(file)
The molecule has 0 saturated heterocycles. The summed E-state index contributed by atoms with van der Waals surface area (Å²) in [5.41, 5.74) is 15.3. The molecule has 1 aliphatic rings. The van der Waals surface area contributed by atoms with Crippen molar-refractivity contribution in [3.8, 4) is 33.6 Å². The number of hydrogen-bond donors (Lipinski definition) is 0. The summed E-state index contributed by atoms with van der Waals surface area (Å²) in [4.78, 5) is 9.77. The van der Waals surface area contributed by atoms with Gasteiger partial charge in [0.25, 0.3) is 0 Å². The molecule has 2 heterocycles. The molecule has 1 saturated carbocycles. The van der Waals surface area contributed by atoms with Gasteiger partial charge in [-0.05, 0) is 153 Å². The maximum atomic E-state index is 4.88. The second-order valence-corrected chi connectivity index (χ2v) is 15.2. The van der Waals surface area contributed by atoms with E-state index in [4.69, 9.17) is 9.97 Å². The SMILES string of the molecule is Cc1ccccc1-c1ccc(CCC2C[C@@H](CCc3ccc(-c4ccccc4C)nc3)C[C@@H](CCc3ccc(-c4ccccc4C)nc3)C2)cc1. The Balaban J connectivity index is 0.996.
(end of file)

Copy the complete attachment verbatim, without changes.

The molecule has 0 saturated heterocycles. The summed E-state index contributed by atoms with van der Waals surface area (Å²) in [5.41, 5.74) is 15.3. The molecule has 1 aliphatic rings. The van der Waals surface area contributed by atoms with Crippen molar-refractivity contribution in [3.8, 4) is 33.6 Å². The number of hydrogen-bond donors (Lipinski definition) is 0. The summed E-state index contributed by atoms with van der Waals surface area (Å²) in [4.78, 5) is 9.77. The van der Waals surface area contributed by atoms with Gasteiger partial charge in [0.25, 0.3) is 0 Å². The molecule has 2 heterocycles. The molecule has 1 saturated carbocycles. The van der Waals surface area contributed by atoms with Gasteiger partial charge in [-0.05, 0) is 153 Å². The maximum atomic E-state index is 4.88. The second-order valence-corrected chi connectivity index (χ2v) is 15.2. The van der Waals surface area contributed by atoms with E-state index in [4.69, 9.17) is 9.97 Å². The SMILES string of the molecule is Cc1ccccc1-c1ccc(CCC2C[C@@H](CCc3ccc(-c4ccccc4C)nc3)C[C@@H](CCc3ccc(-c4ccccc4C)nc3)C2)cc1. The Balaban J connectivity index is 0.996.